EVER wondered what happened to Feargal Sharkey? Well, it turns out that he’s now chairman of the Amwell Magna Fishery, Britain’s oldest angling club.

Meanwhile, Skunk Baxter, legendary guitarist with both Steely Dan and the Doobie Brothers, went on to work for the US defence department, reconfiguring ship-to-air missiles.

Vanilla Ice tried his hand at jet-ski racing before becoming an estate agent, Terry Chimes from The Clash is a chiropractor and Russell Senior from Pulp is an antiques dealer.

So maybe it’s true – the guy who works down the chip shop really could be Elvis.

AN extremely confusing, bicycle-friendly roundabout in Cambridge had to be closed before it officially opened this week after a motorist, baffled I should imagine by the sheer complexity of it, crashed into a Belisha beacon.

Designed by a Dutchman and possible coffee shop enthusiast, the idea of this new-fangled junction is that cyclists and pedestrians have priority from the right and the left, and from above and below, and that motorists should find another route. And here’s the best bit.

Even though it’s just a normal roundabout, with a lot of paint splattered about the place, the council spent £2.3million on it.

Somewhere – probably in southern Spain – there’s a builder laughing all the way to the bank.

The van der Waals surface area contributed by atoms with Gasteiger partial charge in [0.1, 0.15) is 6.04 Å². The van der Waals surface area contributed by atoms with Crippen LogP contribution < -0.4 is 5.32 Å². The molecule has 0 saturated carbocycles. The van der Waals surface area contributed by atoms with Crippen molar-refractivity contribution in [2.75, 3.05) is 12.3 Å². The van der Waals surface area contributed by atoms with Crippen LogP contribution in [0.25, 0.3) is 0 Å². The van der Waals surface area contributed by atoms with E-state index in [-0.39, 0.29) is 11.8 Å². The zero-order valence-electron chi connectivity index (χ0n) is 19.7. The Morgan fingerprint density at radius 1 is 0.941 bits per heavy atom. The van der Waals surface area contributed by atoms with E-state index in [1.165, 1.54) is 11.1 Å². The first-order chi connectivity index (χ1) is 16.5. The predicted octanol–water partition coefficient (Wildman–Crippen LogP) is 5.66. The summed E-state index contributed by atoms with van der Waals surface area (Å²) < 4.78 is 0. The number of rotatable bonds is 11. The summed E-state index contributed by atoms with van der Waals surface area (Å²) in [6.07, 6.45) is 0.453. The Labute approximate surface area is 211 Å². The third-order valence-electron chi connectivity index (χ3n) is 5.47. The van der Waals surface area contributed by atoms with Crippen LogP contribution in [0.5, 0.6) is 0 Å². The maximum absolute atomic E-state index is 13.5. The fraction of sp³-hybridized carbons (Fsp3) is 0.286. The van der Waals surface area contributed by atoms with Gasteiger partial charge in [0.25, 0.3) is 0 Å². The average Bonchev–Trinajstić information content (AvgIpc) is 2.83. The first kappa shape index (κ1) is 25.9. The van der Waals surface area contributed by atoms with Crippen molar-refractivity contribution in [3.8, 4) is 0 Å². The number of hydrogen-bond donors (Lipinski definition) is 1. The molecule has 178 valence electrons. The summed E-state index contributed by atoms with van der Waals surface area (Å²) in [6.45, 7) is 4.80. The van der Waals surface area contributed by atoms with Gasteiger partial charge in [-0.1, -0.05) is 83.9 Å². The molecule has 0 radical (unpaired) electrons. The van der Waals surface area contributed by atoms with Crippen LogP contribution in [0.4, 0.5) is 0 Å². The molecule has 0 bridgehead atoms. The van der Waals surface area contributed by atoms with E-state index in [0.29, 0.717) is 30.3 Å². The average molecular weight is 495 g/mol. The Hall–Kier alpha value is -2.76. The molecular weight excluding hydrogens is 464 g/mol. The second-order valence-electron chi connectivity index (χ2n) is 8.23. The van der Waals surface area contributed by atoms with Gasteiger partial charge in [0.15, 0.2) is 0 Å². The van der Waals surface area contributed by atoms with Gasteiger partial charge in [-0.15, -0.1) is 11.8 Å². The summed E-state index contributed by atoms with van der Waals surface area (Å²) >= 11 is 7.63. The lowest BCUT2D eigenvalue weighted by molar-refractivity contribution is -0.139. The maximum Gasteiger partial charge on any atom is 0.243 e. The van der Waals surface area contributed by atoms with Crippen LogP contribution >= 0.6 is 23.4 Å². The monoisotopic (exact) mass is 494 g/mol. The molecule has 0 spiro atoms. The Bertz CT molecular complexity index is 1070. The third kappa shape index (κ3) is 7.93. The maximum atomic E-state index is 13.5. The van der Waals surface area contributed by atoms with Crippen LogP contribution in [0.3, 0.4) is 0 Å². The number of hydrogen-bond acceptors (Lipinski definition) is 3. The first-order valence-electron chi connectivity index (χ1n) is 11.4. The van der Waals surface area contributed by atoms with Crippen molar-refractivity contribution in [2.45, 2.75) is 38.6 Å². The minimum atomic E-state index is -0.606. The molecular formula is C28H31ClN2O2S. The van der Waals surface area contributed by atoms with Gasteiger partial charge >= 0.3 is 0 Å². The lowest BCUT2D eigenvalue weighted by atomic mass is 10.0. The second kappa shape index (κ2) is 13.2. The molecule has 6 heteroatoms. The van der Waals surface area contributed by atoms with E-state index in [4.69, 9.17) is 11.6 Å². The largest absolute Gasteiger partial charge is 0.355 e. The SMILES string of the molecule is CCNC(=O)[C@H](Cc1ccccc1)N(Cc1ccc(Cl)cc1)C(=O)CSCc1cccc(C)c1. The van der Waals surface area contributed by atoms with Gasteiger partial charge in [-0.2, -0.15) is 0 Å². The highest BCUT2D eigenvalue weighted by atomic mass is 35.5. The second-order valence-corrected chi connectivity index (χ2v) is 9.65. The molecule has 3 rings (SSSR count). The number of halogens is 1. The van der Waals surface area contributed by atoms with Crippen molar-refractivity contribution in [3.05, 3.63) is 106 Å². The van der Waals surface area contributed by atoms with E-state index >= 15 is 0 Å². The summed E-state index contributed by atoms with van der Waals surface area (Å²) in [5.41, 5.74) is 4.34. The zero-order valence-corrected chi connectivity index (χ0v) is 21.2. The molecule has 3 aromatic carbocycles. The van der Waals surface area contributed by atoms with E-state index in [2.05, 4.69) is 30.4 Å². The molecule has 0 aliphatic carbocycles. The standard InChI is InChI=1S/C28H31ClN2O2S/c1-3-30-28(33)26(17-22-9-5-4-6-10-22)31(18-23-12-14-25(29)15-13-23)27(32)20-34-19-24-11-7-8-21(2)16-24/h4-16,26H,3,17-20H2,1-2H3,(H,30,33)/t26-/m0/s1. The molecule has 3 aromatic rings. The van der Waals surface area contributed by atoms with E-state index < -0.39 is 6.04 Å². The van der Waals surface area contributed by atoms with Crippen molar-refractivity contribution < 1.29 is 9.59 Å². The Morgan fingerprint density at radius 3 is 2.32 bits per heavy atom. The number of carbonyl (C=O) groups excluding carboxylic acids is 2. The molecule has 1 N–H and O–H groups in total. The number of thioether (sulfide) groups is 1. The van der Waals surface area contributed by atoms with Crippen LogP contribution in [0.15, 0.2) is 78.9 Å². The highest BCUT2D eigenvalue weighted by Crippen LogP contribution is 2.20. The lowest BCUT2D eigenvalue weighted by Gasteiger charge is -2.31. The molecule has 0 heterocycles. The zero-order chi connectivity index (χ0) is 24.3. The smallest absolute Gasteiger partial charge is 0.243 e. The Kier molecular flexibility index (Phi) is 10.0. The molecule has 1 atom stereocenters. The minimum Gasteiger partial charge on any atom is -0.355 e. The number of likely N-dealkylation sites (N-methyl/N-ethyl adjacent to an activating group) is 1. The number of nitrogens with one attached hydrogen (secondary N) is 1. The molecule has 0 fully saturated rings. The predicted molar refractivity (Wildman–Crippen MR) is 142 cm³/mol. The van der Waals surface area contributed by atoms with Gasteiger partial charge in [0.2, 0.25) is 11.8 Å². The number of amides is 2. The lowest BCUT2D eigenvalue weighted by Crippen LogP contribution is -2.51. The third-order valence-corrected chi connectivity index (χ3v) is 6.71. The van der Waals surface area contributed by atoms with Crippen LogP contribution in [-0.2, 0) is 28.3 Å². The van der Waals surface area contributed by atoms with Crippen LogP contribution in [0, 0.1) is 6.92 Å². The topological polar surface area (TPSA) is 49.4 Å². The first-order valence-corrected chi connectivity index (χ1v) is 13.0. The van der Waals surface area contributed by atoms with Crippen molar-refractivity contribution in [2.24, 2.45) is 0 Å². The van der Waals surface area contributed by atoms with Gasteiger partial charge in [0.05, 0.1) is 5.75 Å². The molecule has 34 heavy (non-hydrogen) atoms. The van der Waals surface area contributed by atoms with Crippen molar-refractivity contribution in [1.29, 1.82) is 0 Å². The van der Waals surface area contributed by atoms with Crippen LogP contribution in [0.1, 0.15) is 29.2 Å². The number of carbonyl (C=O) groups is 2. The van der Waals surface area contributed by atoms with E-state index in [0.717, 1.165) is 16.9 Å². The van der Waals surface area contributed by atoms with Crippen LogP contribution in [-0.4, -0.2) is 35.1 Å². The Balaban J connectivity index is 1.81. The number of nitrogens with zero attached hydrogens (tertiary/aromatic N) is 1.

THE builders working on my new house explained this week that it’s now easier to buy crack cocaine on the dark web than it is to buy plaster.

One giant company called Lafarge controls the market and it’s taking it longer than they’d expected to restart properly after the Covid shutdown.

This means its trucks are being chased down the motorway by desperate plasterers, who are offering drivers cash for a bit off the back of the lorry.

So an important conclusion is to be drawn here. Instead of planning to do up your house during furlough – which is impossible because of the shortage – set up a rival company to Lafarge. All you need is . . . ?

Actually, I’m not sure what plaster is made from. But whatever it is, start mining it. Because if you pull it off, this time next year you’ll be a millionaire.

IF you are holding a sporting event this week and you need an excuse to have a minute’s silence before the match begins, may I suggest you consider the recent death of Wayne Rooney.

Wayne was one of my Suffolk rams, who passed away this week having fathered 72 lambs.

Surprisingly, the post-mortem revealed he died from a twisted gut.

I thought it was more likely to have been caused by the sheer effort of lugging around his truly gigantic testicle

SIR Michael Palin has warned Russian and Dutch fishing fleets that their giant supertrawlers, with mile-long nets, are no longer welcome in British waters.

I agree they’re a nuisance and am horrified to note that in a pre-Brexit rush to hoover up as much as possible from our waters, they have spent 5,590 hours in protected areas this year – 11 times more than they did in 2017.

However, I’m not sure they’ll care very much what I, or Michael Palin, think.

If the Royal Navy decided to get involved, though . . . 

IN this week’s hot weather, a lot of girls decided to sit on the beach wearing G-string bikinis. I’m not sure, in many cases, this was a good idea.

Some people can pull it off, like Little Mix singer Perrie Edwards.

In the same way that some men can look good in a tiny pair of budgie smugglers.

Most, however, cannot.